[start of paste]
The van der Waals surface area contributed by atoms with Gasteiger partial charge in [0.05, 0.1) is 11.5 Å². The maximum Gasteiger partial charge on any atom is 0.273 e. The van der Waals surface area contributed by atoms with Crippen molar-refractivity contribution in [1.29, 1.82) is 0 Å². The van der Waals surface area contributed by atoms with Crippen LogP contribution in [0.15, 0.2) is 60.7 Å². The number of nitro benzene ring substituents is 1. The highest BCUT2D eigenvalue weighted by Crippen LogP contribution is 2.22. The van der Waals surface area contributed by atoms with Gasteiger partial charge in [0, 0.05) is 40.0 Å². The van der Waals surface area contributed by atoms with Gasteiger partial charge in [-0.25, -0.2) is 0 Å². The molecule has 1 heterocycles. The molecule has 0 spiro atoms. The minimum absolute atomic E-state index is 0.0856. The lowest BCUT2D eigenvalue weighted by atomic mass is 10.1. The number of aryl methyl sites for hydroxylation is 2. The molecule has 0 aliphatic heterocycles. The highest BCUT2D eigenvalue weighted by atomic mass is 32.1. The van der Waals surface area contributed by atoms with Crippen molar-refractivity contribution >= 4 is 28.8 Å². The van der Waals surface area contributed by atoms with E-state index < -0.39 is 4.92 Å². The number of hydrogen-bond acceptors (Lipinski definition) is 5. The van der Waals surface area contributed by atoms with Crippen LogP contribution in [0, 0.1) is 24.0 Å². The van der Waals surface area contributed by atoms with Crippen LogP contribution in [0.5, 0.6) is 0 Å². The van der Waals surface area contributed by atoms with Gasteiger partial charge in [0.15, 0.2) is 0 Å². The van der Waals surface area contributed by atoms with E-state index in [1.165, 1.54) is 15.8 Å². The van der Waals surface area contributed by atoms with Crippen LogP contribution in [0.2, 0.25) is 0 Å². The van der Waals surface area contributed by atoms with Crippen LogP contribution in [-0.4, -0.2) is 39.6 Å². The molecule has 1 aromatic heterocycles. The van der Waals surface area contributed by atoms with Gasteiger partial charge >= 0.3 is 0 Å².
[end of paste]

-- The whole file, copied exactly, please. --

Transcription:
The van der Waals surface area contributed by atoms with Gasteiger partial charge in [0.05, 0.1) is 11.5 Å². The maximum Gasteiger partial charge on any atom is 0.273 e. The van der Waals surface area contributed by atoms with Crippen molar-refractivity contribution in [1.29, 1.82) is 0 Å². The van der Waals surface area contributed by atoms with Crippen LogP contribution in [0.15, 0.2) is 60.7 Å². The number of nitro benzene ring substituents is 1. The highest BCUT2D eigenvalue weighted by Crippen LogP contribution is 2.22. The van der Waals surface area contributed by atoms with Gasteiger partial charge in [0, 0.05) is 40.0 Å². The van der Waals surface area contributed by atoms with Gasteiger partial charge in [-0.25, -0.2) is 0 Å². The molecule has 1 heterocycles. The molecule has 0 spiro atoms. The minimum absolute atomic E-state index is 0.0856. The lowest BCUT2D eigenvalue weighted by atomic mass is 10.1. The number of aryl methyl sites for hydroxylation is 2. The molecule has 0 aliphatic heterocycles. The highest BCUT2D eigenvalue weighted by atomic mass is 32.1. The van der Waals surface area contributed by atoms with Crippen molar-refractivity contribution >= 4 is 28.8 Å². The van der Waals surface area contributed by atoms with E-state index < -0.39 is 4.92 Å². The number of hydrogen-bond acceptors (Lipinski definition) is 5. The van der Waals surface area contributed by atoms with Crippen LogP contribution in [0, 0.1) is 24.0 Å². The van der Waals surface area contributed by atoms with Crippen LogP contribution in [0.5, 0.6) is 0 Å². The van der Waals surface area contributed by atoms with Gasteiger partial charge in [0.15, 0.2) is 0 Å². The van der Waals surface area contributed by atoms with E-state index in [1.165, 1.54) is 15.8 Å². The van der Waals surface area contributed by atoms with Crippen LogP contribution in [0.2, 0.25) is 0 Å². The van der Waals surface area contributed by atoms with Crippen LogP contribution in [-0.4, -0.2) is 39.6 Å². The molecule has 1 aromatic heterocycles. The van der Waals surface area contributed by atoms with Gasteiger partial charge >= 0.3 is 0 Å².